If you know you did and your answer is "yes", then that's enough. Let me reassure you, your best is enough. There's no need to put pressure or blame yourself. Doing so will evitably cause additional stress, which will further decrease your milk supply. Like many others, my brother and I have not had a single drop of breastmilk when we were young. We are formula babies, but so what? We still love our mother and still grew up strong and healthy.

About breast pumps.
Breastfeeding journey is tough, no shit Sherlocks. Let me share with you something, we collected breastmilk from a 10ml syringe during the first few days and only managed to fill up 1ml every time. With all the insta-mummies boasting their 100ml+ produce, Lady M started to feel desperate. But! Don't worry, with time, practice and the right equipment (that is, your breast pump), it's going to get easier. 
During one of the baby fairs, we bought an Ardo Calypso+ for about $230 because we decided not to be mainstream and the reviews seem good. For my wife, she used to pump 30 minutes on one side, which was a HECK LOT of time. Imagine pumping for 1 hour, 8 times a day. Jesus. Christ. One day, our friend came over and my wife tried the Spectra S1+. Job done in 30 minutes for both sides. That day, we went mainstream and got the Spectra S1+ for $140. Another boon is that you can get additional (first-hand) parts easily on Carousell, simply because it's mainstream.

Disclaimer: Different pumps work for different boobies.

Baby blues.
Because of the blisters, insufficient supply of breastmilk, lack of sleep, and mainly my seemingly relaxed reactions (I'm with the "wait and observe" group) toward this, we quarreled a hell lot during the few days. Okay, I am going to be careful of what I typed here now if not I’m sleeping on the floor - My wife, who was going through hormonal changes, was understandably more anxious because she is a caring mother. On the other spectrum, I think that babies are just fragile but their survivability is strong and rashes are just part of the process. This caused us to have differing views.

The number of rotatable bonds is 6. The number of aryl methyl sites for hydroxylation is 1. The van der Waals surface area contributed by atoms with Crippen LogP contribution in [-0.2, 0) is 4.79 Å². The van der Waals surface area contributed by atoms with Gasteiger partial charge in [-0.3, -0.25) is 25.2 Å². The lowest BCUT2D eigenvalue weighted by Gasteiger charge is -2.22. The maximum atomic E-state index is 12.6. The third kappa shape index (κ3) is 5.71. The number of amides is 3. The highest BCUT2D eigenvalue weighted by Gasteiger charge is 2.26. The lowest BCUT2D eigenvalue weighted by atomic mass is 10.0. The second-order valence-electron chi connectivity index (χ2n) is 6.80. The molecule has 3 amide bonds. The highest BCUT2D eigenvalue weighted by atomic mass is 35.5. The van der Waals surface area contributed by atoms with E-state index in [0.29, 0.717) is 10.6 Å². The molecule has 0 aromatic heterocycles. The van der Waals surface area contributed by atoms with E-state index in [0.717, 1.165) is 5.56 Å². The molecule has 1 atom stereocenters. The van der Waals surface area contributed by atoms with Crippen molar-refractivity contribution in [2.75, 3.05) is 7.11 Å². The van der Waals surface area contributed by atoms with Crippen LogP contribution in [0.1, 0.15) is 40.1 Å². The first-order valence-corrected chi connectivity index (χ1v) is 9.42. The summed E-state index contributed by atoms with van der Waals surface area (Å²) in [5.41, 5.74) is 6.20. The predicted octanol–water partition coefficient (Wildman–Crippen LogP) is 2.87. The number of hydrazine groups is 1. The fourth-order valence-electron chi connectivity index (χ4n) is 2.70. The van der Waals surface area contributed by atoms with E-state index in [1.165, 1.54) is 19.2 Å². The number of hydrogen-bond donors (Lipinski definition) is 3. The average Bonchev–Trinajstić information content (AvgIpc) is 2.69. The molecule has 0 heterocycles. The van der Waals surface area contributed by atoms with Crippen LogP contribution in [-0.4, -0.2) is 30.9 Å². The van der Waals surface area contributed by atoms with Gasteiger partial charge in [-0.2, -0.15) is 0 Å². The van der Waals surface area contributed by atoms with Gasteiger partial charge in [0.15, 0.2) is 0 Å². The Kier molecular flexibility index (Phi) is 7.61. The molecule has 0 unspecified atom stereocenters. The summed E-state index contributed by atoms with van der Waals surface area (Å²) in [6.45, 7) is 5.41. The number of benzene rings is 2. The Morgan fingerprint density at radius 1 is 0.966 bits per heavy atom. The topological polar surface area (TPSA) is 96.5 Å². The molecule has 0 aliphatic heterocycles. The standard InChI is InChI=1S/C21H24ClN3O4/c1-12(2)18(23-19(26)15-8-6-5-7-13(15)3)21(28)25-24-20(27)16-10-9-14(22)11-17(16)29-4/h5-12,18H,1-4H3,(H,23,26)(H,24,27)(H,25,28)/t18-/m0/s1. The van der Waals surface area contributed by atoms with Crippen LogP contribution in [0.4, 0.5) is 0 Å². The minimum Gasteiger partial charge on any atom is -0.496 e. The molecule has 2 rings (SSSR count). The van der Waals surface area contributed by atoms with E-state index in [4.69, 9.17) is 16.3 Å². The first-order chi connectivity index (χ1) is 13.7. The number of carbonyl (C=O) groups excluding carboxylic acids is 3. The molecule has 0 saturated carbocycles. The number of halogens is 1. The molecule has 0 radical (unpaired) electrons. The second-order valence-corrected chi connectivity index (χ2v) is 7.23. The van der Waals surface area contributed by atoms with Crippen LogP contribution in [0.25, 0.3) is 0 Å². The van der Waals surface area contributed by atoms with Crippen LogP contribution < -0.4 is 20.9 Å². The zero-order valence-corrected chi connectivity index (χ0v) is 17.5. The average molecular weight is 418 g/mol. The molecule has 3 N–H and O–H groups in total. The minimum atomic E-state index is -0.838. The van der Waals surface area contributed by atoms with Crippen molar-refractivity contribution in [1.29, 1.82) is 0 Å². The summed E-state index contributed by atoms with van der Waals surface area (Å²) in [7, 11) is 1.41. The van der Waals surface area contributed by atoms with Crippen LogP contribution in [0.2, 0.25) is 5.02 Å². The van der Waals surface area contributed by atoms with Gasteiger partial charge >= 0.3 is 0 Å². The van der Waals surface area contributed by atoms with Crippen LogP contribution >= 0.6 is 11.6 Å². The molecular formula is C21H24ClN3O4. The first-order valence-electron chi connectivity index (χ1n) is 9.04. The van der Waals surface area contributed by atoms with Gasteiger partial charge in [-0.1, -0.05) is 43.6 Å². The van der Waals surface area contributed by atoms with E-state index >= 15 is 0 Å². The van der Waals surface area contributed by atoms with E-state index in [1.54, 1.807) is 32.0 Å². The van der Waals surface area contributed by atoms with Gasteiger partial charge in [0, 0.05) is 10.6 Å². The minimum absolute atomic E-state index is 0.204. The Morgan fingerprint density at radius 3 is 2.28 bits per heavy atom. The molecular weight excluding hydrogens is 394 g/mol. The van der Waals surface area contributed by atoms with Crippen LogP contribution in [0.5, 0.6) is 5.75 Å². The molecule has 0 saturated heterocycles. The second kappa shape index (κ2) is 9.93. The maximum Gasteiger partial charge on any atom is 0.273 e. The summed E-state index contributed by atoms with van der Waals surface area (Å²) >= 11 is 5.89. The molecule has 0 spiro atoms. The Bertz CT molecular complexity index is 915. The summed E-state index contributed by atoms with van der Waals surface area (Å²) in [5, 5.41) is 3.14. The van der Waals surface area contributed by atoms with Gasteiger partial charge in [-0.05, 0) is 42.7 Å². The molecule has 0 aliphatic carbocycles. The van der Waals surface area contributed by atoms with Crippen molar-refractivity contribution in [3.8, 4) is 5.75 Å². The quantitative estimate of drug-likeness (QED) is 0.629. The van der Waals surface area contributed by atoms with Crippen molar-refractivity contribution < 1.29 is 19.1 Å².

My wife was adamant that the way that our nanny was handling the baby has caused the blisters, while I thought there could be other possibilities. For days, my wife was crying, which she wasn't supposed to because she was still in her confinement period. It's bad for the eyes, they said. She had an uneasy relationship with the nanny, and the nanny even offered to leave because she rather not give unwanted stress to my wife. But you know what? At the end of the confinement period, and when it's time for the nanny to leave, tears rolled down my wife's cheeks.

Nevertheless, I thank God for our church leaders who checked and visited us often during this period. There was one day I could not bear the stress any further, I called my cell leader and cried for a good 30 minutes over the phone. After the call, I made the decision to patch with my wife. I remembered the two of us hugging and sobbing together, while milk was dripping from her breasts. What a scene. A grown man crying, but you know what?

Let it all out, brother.

I had the wrong perception that I must be strong, supporting my wife and child while bottling up all the stress. Parenting, especially for a new parent, is REAL STRESS. But hey, you are not alone, billions of parents have gone through this (including your parents!), and if they can do it, so can you.
1-month celebratory photo

As a closing note, let me share the wisdom as imparted by my pastor: Side with your wife. No matter what. Do not argue. Logic makes no sense. She is always right.

That's right. Give all the support she needs. Now that you have an additional factor, Happy child = Happy wife = happy life.